RUNNER-UP: John Herbert
‘This,’ the Head Man said, ‘is Devaux. Higgins, see to it that you look after him, lest you incur my displeasure.’ He glared at me with his one good eye before sweeping out. I felt the ghost of my last flogging clear up my back.
The servant deposited the desk next to mine, along with the pale creature who accompanied it. I slid my primer to the middle and jabbed at where we were, stealing a glance at his fine suiting and the gold pen he pulled from a pocket.
O’Callaghan threw paper at him and said to the class, ‘As you were. Mr Malloy,’ rounding on the boy at the front, hunched over his books. ‘Don’t think that distraction will save you. Continue.’
As Malloy stammered through his lines and my own turn neared, I watched Devaux’s pen produce a fine copperplate, a complete translation of the passage. He pushed it with one thin finger to the centre of the desk where I might hide it from view.
‘Higgins, you preternatural disappointment, what have you to offer?’ I made sure to pause for thought, to mask the crib and feign a struggle. ‘Surprisingly competent,’ was all I got in return. ‘And you? Devaux is it?’
Devaux’s deep voice was shocking, emanating from so meagre a frame. He continued until O’Callaghan slammed a hand upon his desk. ‘Vanity is a sin, Devaux,’ he said and stalked back to his board.
‘So, sir, is wrath,’ Devaux replied, his thin neck bowed.
RUNNER-UP: Louise Swingler
The desk was out of kilter with the pattern of the existing desks in the classroom. Three rows, desks paired down each row. Identical, simple desks; a square of plywood on a cantilever support – looking, side-on, like a collapsing square bracket.
The new desk shouted John Lewis or Heals. The servant removed the masking tape and the drawers flew in and out; airborne on perfectly engineered runners.
It was placed at the front of the middle row. Two boys had to move their desks to the back, near where the musical instruments were stored.
They wheeled him to the desk in a wheeled chair, too beautiful to be called a wheelchair; minimal, lime green and trendy orange, wheels making no sound. The boy was as slender as wheat, translucent, almost – his neck white and hairless, slightly crookedly rising from narrow shoulders as if he had the habit of cringing.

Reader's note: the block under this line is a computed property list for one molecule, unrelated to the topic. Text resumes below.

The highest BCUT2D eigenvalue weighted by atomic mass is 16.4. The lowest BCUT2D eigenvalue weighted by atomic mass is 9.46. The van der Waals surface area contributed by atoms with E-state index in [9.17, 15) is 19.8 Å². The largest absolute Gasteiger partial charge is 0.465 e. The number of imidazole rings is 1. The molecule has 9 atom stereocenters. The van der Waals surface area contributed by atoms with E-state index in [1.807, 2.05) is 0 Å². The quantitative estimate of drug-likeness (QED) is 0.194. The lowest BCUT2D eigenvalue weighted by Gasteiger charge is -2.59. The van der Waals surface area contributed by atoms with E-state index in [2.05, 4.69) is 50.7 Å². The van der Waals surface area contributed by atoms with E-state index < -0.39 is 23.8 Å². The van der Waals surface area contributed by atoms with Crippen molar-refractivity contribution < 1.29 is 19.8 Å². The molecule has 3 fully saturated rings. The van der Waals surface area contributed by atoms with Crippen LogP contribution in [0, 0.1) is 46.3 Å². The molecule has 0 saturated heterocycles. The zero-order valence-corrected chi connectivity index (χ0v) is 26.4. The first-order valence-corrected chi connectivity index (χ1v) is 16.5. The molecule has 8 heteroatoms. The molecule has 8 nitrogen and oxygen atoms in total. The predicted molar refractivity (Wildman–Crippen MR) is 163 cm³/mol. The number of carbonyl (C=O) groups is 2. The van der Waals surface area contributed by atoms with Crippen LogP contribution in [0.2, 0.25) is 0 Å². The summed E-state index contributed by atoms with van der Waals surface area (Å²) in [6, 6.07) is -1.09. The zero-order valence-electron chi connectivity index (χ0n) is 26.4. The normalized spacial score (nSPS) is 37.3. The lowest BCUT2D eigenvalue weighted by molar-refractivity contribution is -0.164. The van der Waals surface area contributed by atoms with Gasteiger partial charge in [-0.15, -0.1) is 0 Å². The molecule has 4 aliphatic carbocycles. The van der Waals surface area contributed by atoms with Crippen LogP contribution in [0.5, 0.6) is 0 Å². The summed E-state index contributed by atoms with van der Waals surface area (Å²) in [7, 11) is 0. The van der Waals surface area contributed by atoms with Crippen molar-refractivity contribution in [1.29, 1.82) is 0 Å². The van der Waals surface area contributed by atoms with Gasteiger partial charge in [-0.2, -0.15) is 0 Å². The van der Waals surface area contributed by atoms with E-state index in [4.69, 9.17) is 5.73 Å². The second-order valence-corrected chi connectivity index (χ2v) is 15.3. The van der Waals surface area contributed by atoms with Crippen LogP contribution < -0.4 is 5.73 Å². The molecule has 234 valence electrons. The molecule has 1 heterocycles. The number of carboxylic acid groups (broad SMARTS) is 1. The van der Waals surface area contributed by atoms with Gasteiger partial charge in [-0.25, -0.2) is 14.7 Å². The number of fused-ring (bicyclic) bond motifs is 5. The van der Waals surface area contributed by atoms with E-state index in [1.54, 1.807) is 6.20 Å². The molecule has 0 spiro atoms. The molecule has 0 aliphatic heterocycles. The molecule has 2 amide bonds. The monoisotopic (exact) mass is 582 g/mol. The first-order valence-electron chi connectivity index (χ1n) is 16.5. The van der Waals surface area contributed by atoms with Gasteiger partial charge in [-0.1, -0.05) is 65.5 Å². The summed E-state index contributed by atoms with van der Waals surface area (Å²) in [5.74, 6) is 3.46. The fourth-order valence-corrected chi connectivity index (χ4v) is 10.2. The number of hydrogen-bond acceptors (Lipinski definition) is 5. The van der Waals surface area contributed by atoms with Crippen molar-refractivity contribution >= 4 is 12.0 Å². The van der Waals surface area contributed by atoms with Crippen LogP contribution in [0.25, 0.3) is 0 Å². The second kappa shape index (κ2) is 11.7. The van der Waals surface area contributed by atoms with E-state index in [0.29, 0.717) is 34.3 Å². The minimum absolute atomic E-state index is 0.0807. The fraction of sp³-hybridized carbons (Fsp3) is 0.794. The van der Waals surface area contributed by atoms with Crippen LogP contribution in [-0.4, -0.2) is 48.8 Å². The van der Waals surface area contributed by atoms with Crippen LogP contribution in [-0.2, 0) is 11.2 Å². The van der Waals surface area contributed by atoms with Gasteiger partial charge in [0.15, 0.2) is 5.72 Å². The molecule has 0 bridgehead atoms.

The servant plugged thin, elegant wires into the tiny person. The desk top tipped up, revealing a wide screen that seemed to hover, on which the teacher’s words appeared as he spoke them.
When it was time to play their solos, many of them stumbled on notes they already knew, or lost their places. Then, when at last it was his turn, four slim triangular speakers rose up from each corner of the new desk. It was as if water had risen on wings when the boy began, his head quivering with the melody as it filled the room.
WINNER: Kathy Stevens
At St. Matthew’s Academy for Problem Boys
We all knew who he was, of course; most of us had seen the movie that week, sneaking out one by one from the dorms after last rounds. Some had seen it twice, it was that good. Even my mother, who was the most out-of-touch person I knew, had said she’d read all about the movie, and him, in the paper. He was all over the papers. For good reasons and bad.
He looked at the desk, set apart from ours and bigger, sneered, and plonked himself down in one lazy movement. His escorts left.
“Enough,” said the master, “Face front.” We glanced at the blackboard but the moment he returned to his scrawled sums we turned to stare, as one, at our new classmate.
I tore a page from my exercise book and wrote a note: Nice to meet you, I liked your movie. I folded it into an elaborate paper plane which I launched as the old master pottered on with his algebra.
My note landed squarely on the actor’s desk.
He opened it, read it, and, scanning the room, looked for its origin. I raised my hand and he nodded. He bent over the scrap and added his reply. Scrunched it into a ball and chucked it at me.
My breath coming quick and short as I opened the movie star’s note, I read: fuck off loser.
I knew then, without a doubt, that we were going to be the very best of friends.
Congratulations, John, Louise and Kathy! And thanks to everyone for all your brilliant stories.
Happy weekends, happy writing!